When I first dove into the world of medical advocacy, I had a very sick husband. Time was of the essence, and I combed through entry after entry about searching for treatment options within streaming lines of content. The pictures that accompanied the research were stock photos of plump happy “patients.” It bothered me. Where was the reality in this? Where was the soul?
After my husband Fred died, I began to do massive amounts of image research online to better prepare me for my painting advocacy. I grew more and more resentful of the way providers and patients were depicted. I grew outraged that there were so few strong visuals depicting the reality of health information technology, patient safety and patient rights. My thoughts buzzed within my head, not unlike an angry bee, as I found image after image of stethoscopes on keyboards to symbolize electronic medical record technology. And saw far too many pharmaceutical companies and hospitals create warm and fuzzy visuals of the “Rainbows and Butterflies” variety. Often to appropriately depict the type of scenarios patients were going through, I had to research instead the expressive realism of religious art and icon paintings.
I would express my frustration at the unrealistic visual depictions within modern medicine to a select group of my Twitter friends. Both Becca Price and Ted Eytan would often listen to my anti-stock photography rants that I would express in 140 characters or less. Another person who would hear my frustrations about the lack of good visual depictions would be Lindsey Hoggle founder of Health Project Partners.
I met Lindsey on February 25th 2010 at an HIT Policy Committee Adoption/Certification Workgroup that my friend e-Patient Dave De Bronkart was submitting testimony to. As an added bonus, my friends Cindy Throop and Claudia Williams were also in attendance. There was an incredibly think packet of testimony that each attendee was given to read. As I perused the pages of the document, I was dismayed to see so few visuals. Dave was one of the only people that added cartoons support his points. As I vented my frustrations, Lindsey was seated behind us. I met Lindsey at a session break, she seemed really nice and she had lunch with us.
I would meet Lindsey at many health meetings in the subsequent year. I would speak on a panel that she assembled. And I found out quite a bit about Lindsey Hoggle the person. She is the opposite of stock photography. She is real.
This is Lindsey’s Jacket: “Rainbows and Butterflies.”
In this panting Lindsey is in the center. In her work, Lindsey is in the background. She lets others seek the spotlight while she works diligently for change. But within this painting all eyes focus on Lindsey. That is very appropriate, because Lindsey is the center that her family orbits around. She is the sandwich generation, caring long distance for her parents. She also is a single mother, providing succor and of financial help to her four children ranging from 25-14 years of age. In this painting Lindsay has a halo. That halo is a clock face. This halo represents the long days and nights Lindsey works in the world of healthcare so she can help support her family. Her hands are laced together to provide a leg up to her grandchild.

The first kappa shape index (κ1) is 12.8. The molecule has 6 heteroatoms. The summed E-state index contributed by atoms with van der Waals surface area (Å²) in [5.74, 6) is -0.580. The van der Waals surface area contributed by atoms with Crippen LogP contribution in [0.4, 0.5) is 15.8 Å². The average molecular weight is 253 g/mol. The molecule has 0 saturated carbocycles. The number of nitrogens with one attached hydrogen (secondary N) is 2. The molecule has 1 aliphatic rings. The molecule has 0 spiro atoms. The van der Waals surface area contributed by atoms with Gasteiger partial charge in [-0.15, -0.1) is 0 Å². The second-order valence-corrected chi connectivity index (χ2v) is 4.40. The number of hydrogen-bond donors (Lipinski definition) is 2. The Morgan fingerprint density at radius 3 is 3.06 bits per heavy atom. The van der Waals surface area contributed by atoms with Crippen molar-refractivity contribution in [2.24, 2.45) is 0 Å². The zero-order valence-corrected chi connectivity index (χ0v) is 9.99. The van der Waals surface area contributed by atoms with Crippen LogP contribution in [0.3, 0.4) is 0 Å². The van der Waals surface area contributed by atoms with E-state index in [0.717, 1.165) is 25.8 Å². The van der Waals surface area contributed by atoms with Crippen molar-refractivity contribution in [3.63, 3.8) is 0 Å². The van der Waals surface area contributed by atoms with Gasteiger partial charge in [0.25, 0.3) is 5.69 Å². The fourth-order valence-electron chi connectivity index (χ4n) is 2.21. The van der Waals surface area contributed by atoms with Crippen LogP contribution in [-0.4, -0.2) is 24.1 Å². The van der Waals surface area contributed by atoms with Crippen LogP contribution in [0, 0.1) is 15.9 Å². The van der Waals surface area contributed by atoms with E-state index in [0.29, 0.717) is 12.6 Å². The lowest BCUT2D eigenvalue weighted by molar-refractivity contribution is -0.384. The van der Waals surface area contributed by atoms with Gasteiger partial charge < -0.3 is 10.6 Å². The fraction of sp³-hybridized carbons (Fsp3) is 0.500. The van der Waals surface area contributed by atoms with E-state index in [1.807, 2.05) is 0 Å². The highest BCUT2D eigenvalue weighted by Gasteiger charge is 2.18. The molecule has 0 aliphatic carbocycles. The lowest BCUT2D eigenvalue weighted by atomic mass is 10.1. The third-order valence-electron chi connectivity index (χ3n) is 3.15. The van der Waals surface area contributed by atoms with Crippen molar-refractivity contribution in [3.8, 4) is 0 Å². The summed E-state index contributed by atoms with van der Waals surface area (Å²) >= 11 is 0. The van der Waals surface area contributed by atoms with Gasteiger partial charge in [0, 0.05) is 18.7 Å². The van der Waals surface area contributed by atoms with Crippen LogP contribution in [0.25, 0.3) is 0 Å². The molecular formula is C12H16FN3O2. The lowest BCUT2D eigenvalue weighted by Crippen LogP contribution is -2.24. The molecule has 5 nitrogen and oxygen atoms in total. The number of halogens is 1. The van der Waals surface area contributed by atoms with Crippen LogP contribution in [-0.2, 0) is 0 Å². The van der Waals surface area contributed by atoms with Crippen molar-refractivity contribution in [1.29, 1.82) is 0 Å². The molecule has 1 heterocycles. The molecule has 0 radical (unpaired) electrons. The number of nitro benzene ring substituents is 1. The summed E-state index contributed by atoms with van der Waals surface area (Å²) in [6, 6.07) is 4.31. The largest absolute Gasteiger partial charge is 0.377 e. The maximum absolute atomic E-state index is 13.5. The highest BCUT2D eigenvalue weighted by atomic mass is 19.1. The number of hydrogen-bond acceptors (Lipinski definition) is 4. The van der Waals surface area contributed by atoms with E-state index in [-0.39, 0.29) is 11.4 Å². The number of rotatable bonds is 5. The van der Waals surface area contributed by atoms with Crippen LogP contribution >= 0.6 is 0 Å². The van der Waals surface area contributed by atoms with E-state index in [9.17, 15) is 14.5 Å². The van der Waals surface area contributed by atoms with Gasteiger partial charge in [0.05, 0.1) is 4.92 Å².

Lindsey’s grandchild is trying to climb a fence. This isn’t some fun climb upon a neighbor’s retaining wall. This fence is at least 10 feet tall, wrought iron and imposing. It represents divisions, within economics, healthcare access and class barriers. Two of Lindsey’s children have successfully made the climb and have begun the descent to the other side.
To make matters worse, as these climbers attempt this feat, there is water rising all around them. This dark expanse of water is filled with floating debris. Keyboards with stethoscopes float by this struggling family. Lindsey’s family ignores this symbol of health information technology, as their worries about rising water and little choices, drown out all desire to learn about a new system of care.
To the right of the painting, Lindsey’s eldest daughter stands surrounded by family. In her arms she holds her newest baby. Her eyes engage the viewer, as if to ask, “What will you do to help us?” I cannot help but worry about this mother. How will she climb with such a small infant?
To the left of the painting, Lindsey’s parents stand. Her father gently taps her shoulder. He has a worried expression on his face. Her mother has turned away and studying a plant beside her. Under many leaves of this plant, butterflies are roosting. They are trying to save their wings from the brutal rain that has created this flooded scene.
Behind the wrought iron fence a rainbow expands across a sodden sky. And to the far left behind the fence an oblivious stranger who saunters by. You might recognize her. She is “The Everywhere Girl.” She is the queen of stock photography. She was used in multiple ad campaigns starting 2004 and she still occasionally turns up in a new one.
She has made to the other side of the fence. She gets to live in the world with the rainbow. She doesn’t seem to see the troubling circumstance that Lindsey’s family finds themselves in. There is a good reason for that. She isn’t real, just like the rainbow she is an illusion. She is this vision of a perfect college girl starting off her new life.
Lindsey and her family are real. Lindsey is doing her best, to keep her head above the water and support her family. She works so hard to provide for them all. The world of health is made greater by Lindsey’ presence. She has taken her cue from the butterflies and learned some valuable lessons in regard to the world of health information technology. Expect great change in your life and be ready for the time of metamorphosis. Protect your fragile wings from the storm. You will need them when it is time to fly.